Problem Gambling


If you are a gambler, you may be prone to problems such as gambling addiction. The financial and emotional consequences of gambling binges are significant. Gambling becomes a problem when a person is unable to control himself and it negatively impacts all aspects of his life. Treatment for problem gambling includes therapy, which can be cognitive behavioural or behavior therapy. The latter involves changing the way a person thinks and how they behave around gambling. For example, a cognitive behavioural therapy program focuses on changing the way people think about gambling.

Problem gambling is a mental disorder

Problem gambling is a mental disorder characterized by a persistent urge to gamble, often resulting in significant financial losses. Those with this condition have a difficult time controlling their behavior and often need to gamble increasing amounts in order to feel the same excitement as when they started gambling. These individuals are often irritable and restless when they attempt to stop gambling, and their thoughts about gambling are often intrusive. Often, these individuals have difficulty sustaining relationships and may even think about suicide when they feel the urge to gamble.

It can happen to anyone

Suicidal thoughts are a common side effect of excessive gambling. In fact, the suicide rate among people with gambling addiction is nearly 15 times higher than the national average. People with mental health problems and those who abuse drugs are especially at risk for suicide attempts. Suicidal thoughts are especially dangerous for people who have tried to commit suicide in the past or have hurt themselves. If you feel like suicide is the only way to get rid of gambling, seek help immediately. Visit your local emergency room or call 911.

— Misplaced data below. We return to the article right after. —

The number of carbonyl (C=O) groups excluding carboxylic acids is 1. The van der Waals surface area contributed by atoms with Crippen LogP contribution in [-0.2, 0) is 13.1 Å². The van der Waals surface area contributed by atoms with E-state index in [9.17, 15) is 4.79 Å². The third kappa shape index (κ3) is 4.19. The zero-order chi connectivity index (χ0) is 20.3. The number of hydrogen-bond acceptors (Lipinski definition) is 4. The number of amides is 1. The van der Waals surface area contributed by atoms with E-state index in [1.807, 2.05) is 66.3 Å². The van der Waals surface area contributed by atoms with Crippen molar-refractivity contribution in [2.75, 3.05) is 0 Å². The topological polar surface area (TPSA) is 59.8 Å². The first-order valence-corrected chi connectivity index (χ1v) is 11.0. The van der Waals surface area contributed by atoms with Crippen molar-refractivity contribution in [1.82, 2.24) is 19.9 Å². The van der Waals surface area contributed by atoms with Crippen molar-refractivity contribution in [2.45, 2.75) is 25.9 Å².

It is widespread

The spread of gambling is widespread across American society, according to a recent survey. In the past year, 82 percent of adults had gambled. Previous surveys found that participation was only 61 percent (1975) and 63 percent (1998, depending on state).

It can lead to thoughts of suicide

One-third of problem gamblers have thought about suicide at some point during the past year. Problem gamblers were five times more likely than the general population to consider suicide. Even worse, problem gamblers were more likely to attempt suicide than nonproblem gamblers. While these numbers are high, they don’t necessarily mean that gambling is the culprit. Problem gamblers may simply have an overly sensitive or impulsive personality.

It can be treated

Unlike some addictions, gambling can be successfully treated. Problem gamblers often benefit from a variety of approaches, including cognitive behavioral therapy, 12-step programs, and professional counseling. Medications, such as naltrexone, can be prescribed to help people overcome their impulses to gamble. These treatments can help people deal with the emotional challenges that accompany gambling problems, such as the lack of control over their urges.